Friday, 26 July 2013

Skeletons in the Closet: Part One

I realise I don't have a great track record with this kind of thing, but this time it's different. This time, I am so, so bored that I will definitely finish this. So anyway, I'm writing a short (ish), funny (ish) story and I'm going to publish it in instalments, one a week or so. I'd appreciate any feedback!

Just for ease of reference, and now that they're up, here are links to all the other parts: two  three four five six seven eight nine ten eleven. Swankily, these ones open in a new window, or at least they should...

 Here goes, 'Skeletons in the Closet: Part 1' :

Tunnicliffe Manor was agreed, by all of the people who mattered, to be amongst the most grandiose and magnificent buildings in Surrey. It squatted in the middle of its copious grounds like an immense sandstone toad on a well-tended lily pad, with its tongue ensnaring any member of the community who drove by in a sufficiently expensively-furnished carriage. All kinds of people were summoned to visit the house by its inhabitants, Louisa Tunnicliffe and her two daughters Lydia and Louise; all kinds, that is, of well-off, socially desirable, upper-class people, especially those who were eligible bachelors or eventual spinsters.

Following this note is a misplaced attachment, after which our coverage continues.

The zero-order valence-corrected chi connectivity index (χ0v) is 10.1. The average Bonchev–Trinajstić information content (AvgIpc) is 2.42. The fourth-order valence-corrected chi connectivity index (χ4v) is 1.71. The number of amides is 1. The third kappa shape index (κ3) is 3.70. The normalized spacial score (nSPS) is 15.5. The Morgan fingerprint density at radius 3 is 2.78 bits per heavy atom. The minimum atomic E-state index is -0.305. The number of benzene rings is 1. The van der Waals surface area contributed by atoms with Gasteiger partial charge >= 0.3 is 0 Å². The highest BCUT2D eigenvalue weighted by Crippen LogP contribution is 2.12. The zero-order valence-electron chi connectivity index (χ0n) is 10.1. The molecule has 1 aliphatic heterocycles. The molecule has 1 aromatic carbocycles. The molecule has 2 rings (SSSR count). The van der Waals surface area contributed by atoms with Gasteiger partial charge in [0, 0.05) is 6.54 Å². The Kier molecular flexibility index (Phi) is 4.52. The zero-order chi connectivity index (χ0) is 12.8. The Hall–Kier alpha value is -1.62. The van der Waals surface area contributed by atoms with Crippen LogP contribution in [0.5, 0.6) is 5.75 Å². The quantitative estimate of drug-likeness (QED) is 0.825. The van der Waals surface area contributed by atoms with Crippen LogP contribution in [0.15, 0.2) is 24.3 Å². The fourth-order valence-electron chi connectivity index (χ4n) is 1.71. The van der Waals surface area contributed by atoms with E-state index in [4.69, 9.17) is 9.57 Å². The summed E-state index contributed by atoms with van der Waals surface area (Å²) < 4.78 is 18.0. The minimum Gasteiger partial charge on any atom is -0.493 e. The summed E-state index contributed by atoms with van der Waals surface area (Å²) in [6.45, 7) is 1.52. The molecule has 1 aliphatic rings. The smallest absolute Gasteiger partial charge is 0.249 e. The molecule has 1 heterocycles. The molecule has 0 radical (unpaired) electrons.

Currently, afternoon tea was being served in the Tunnicliffe household. Lydia and her sister Louise sat in the conservatory, sipping at their porcelain mugs with pursed lips, little fingers pointing out into the air while their eyes mercilessly scanned the other members of the party for weaknesses . Across from them sat their mother, Louisa, also sitting primly, and wearing the full-length blue dress that she always wore between 4pm and 6pm. A small antique table lay between the three, a silver plate with dainty cakes perched upon them, brightly iced and of course untouched. On Louisa’s right sat the twin Chuffersleigh sisters Berenice and Bridget, looking proper as was their wont. Their blonde hair framed their faces attractively, an effect spoilt only by the twins’ upturned noses and general rotundity which made them look like two piglets forced into wigs and ill-fitting dresses. But no matter; their father was a very respectable man and each of them were currently courting a captain in the army (at some point, they might find out that this captain did not realise he was courting them both, although given their general disinterest in anything that did not concern hair or gossip about their neighbours, maybe that should not concern us at this time). On Louisa’s left sat the new parish priest, Reverend Maximillian Maxwell, his new dog-collar rather tight around his neck and already starting to turn grey with the Reverend’s copious perspiration. Pouring tea into his upraised cup was Crichton, the butler.